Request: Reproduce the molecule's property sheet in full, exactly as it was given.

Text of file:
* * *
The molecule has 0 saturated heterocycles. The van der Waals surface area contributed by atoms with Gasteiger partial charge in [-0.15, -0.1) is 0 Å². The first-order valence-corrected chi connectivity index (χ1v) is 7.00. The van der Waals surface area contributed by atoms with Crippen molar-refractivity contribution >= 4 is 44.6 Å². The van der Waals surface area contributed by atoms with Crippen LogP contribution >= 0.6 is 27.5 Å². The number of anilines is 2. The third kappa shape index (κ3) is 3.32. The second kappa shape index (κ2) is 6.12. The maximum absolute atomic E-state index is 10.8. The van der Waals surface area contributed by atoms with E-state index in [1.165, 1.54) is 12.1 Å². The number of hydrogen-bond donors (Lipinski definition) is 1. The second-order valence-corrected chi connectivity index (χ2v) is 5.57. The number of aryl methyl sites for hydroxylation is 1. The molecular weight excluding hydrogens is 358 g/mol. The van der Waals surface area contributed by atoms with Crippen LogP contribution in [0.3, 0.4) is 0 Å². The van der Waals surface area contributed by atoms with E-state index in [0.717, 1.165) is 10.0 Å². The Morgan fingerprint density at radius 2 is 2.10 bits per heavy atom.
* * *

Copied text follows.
The molecule has 0 saturated heterocycles. The van der Waals surface area contributed by atoms with Gasteiger partial charge in [-0.15, -0.1) is 0 Å². The first-order valence-corrected chi connectivity index (χ1v) is 7.00. The van der Waals surface area contributed by atoms with Crippen molar-refractivity contribution >= 4 is 44.6 Å². The van der Waals surface area contributed by atoms with Crippen LogP contribution >= 0.6 is 27.5 Å². The number of anilines is 2. The third kappa shape index (κ3) is 3.32. The second kappa shape index (κ2) is 6.12. The maximum absolute atomic E-state index is 10.8. The van der Waals surface area contributed by atoms with E-state index in [1.165, 1.54) is 12.1 Å². The number of hydrogen-bond donors (Lipinski definition) is 1. The second-order valence-corrected chi connectivity index (χ2v) is 5.57. The number of aryl methyl sites for hydroxylation is 1. The molecular weight excluding hydrogens is 358 g/mol. The van der Waals surface area contributed by atoms with Crippen LogP contribution in [0.3, 0.4) is 0 Å². The van der Waals surface area contributed by atoms with E-state index in [0.717, 1.165) is 10.0 Å². The Morgan fingerprint density at radius 2 is 2.10 bits per heavy atom.